By Molly Gore
By Molly Gore
By Pete Kane
By Lou Bustamante
By Pete Kane
By Ashley Goldsmith
By Pete Kane
By John Birdsall
Respite from the dark chill of night has, since prehistoric times, been the driving force behind solstice celebrations from yule logs to menorahs, but as a snow-ignorant California boy I have had to take a lot of this on faith. The traditional Currier & Ives iconography of a snow-blanketed Vermont farmhouse, woodsmoke curling out of its chimney while apple-cheeked moppets gambol on sleds and toboggans, is thoroughly foreign to my own experience; I associate Dec. 25 with sunny, clear, cool weather.
My Christmas memories are also somewhat urban-oriented, probably because as a kid one of my favorite yuletide events was the family's annual trip to Union Square to check out the holiday lights. A dazzling tableau, rich with possibilities: irresistible F.A.O. Schwarz; the wild Gump's window displays; the huge Christmas tree in the City of Paris department store; the claustrophobic splendor of Podesta Baldocchi. Then there was a side trip up Nob Hill past Huntington Park, every tree limned with multicolored lights, past the gilt-edged, glittering Fairmont and on to an unspeakably hearty dinner at Schroeder's with its Konisberger Klöpse and baked chicken and noodles and digestif of schlag-laden huckleberry squares. If we arrived on the correct night the annual Christmas Feast would be under way, complete with a cameo appearance by St. Nick and white-gowned Wagnerian maidens making music on those elongated horns seen in the Ricola commercials. Fröhliche Weihnachten indeed! And then the grand finale: a drive past the Marina District's window decorations, especially the huge golden Buddha bestowing transcendence upon the Yacht Harbor.
We haven't done the lights in quite a few years now; my own urban Christmas has evolved into a hot toddy with a couple of friends in the Big Four bar or maybe the Redwood Room, anywhere I can bundle up in my Fezziwig clothes and hear the pianist work over Vince Guaraldi's variations on "O Tannenbaum." But, this being the end of the century, I thought perhaps a trip home, as it were, was in order.
San Francisco, CA 94111
Region: Union Square/ Financial District
I boarded the California Street cable car at Van Ness with a half-dozen others ISO (to use Personals-speak) that festive whatchamacallit that is as amorphous and intangible as a wisp of woodsmoke. As we trundled past the darkling of Huntington Park I wondered if the Fairmont still had the big gingerbread house off the lobby; I hoped so. Heading downhill, toward the Embarcadero, the most festive apparition for blocks around was the recently gobbled Bank of America world headquarters: hmm.
I hopped off at Front Street and there, resplendent in the gloom, was Schroeder's. Luckily I was early enough for a drink or two.
Schroeder's is a good place to imbibe. Like the House of Shields and Lefty O'Doul's and a few other saloons around town, there's something solid and friendly and thoroughly comfortable about the place that makes you want to settle in for a while and melt away the daily effluvia. Maybe it's the darkly reassuring woodwork; maybe it's the murals of lederhosened merrymakers and frauleins dipping their tootsies in massive beer steins; maybe it's the culinary heritage that radiates from every brass coat hook (like Jack's and Sam's and Tadich's, Schroeder's dates back to the 19th century; it's been on Front Street since the Taft administration).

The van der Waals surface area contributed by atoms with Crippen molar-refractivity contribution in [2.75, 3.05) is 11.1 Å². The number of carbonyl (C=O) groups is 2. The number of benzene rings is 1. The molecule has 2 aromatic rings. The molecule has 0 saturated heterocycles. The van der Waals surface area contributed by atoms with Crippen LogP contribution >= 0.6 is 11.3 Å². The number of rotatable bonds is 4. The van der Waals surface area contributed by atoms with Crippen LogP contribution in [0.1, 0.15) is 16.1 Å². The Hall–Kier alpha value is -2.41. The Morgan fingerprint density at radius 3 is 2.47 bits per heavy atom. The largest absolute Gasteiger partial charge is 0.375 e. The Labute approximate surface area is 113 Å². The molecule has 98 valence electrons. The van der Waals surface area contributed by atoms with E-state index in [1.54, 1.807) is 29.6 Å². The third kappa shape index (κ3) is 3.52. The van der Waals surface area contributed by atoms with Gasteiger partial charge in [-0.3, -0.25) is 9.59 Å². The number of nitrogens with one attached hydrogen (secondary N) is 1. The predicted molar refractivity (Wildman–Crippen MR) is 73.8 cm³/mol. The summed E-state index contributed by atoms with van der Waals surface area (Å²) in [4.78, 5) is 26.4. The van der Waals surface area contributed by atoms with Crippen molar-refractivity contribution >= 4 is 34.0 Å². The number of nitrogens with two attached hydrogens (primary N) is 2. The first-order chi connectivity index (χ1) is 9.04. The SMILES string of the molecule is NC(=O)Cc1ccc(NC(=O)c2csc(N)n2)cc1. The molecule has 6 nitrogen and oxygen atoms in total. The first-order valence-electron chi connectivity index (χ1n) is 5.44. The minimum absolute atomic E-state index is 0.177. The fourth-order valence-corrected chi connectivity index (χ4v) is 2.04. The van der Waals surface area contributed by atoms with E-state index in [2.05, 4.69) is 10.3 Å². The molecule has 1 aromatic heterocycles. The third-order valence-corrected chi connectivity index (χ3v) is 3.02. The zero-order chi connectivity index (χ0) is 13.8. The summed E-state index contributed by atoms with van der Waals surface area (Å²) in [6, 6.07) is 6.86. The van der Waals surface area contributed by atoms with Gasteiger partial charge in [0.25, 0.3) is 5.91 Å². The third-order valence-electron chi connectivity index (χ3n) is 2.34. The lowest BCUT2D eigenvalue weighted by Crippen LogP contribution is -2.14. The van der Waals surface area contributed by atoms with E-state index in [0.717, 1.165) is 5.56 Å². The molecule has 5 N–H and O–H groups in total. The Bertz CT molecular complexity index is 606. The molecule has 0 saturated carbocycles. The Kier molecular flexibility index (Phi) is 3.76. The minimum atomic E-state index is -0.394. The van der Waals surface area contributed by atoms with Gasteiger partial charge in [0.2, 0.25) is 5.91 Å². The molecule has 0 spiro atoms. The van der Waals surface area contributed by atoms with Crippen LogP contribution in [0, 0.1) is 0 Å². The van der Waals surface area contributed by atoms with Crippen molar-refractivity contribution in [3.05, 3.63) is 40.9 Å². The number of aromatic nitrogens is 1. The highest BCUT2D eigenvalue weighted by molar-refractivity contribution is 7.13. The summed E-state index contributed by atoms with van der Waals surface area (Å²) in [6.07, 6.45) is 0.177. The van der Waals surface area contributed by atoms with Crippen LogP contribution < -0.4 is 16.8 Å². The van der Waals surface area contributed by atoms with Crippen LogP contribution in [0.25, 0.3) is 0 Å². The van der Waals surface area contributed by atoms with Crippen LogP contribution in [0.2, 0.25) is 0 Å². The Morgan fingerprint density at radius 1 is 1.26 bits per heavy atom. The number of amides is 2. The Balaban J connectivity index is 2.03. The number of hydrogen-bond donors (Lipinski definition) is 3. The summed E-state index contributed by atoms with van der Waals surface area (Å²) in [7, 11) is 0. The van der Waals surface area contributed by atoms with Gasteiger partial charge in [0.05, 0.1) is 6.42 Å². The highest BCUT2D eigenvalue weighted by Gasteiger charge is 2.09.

Or maybe it's the beer. There are 14 varieties on tap, including 10 Germans (the Franziskaner wheat beer is especially tasty) as well as the Czech lager Lion, Guinness, Sierra Nevada, and Anchor Steam -- an admirable array. They're served up in small ($2.75), large ($4.50), and Bavarian ($8.25) size containers; the latter, a 1-liter behemoth in a stein, has been known to keep me occupied for the best part of an evening. The smooth, dry apple schnapps ($3) -- the good stuff, from the Fatherland -- is pretty wonderful too.
There's something very yuletidy about beer-sodden toasts, the scent of ginger, nutmeg, and allspice, and hearty food consumed in an evergreen-bedecked dining hall. In fact, reindeer, Christmas trees, and Santa himself are redolent of Northern Europe and its ancient traditions. But the joint's changed since German food meant Christmastime in my prepubescent noggin; the hand-lettered blackboard menus, the suave waiters in their tuxedos, and everything I remember from the old menu is MIA. (So, for that matter, is two-thirds of the old familial gang, for various reasons.) Auslanders like Caesar salad ($5) and rainbow trout ($14) have established beachheads on the once thoroughly Teutonic bill of fare. But the vinegary potato salad and the spiky coleslaw (which come with every entree) are as good as ever, the rye bread has real character, and the head cheese ($4.75) makes for a richly gelatinous, smoothly pungent appetizer.
Other starters are less distinguished. The cocktail sausage platter ($6.50) features a nice, crackling-spicy Polish and a startlingly pungent cushion of sauerkraut and red cabbage, but the other sausages are nothing special. The potato pancakes ($4.50) aren't nearly crisp enough.
And the goulash entree ($13), while rich and peppery, is creamily innocuous. Similarly, such main courses as the half roast duck ($16), the sauerbraten ($14.50), and the schnitzel à la Holstein ($18) are blandly prepared. But the peppered loin of venison ($22) is remarkably tender and flavorful, with a nice gamy edge to it.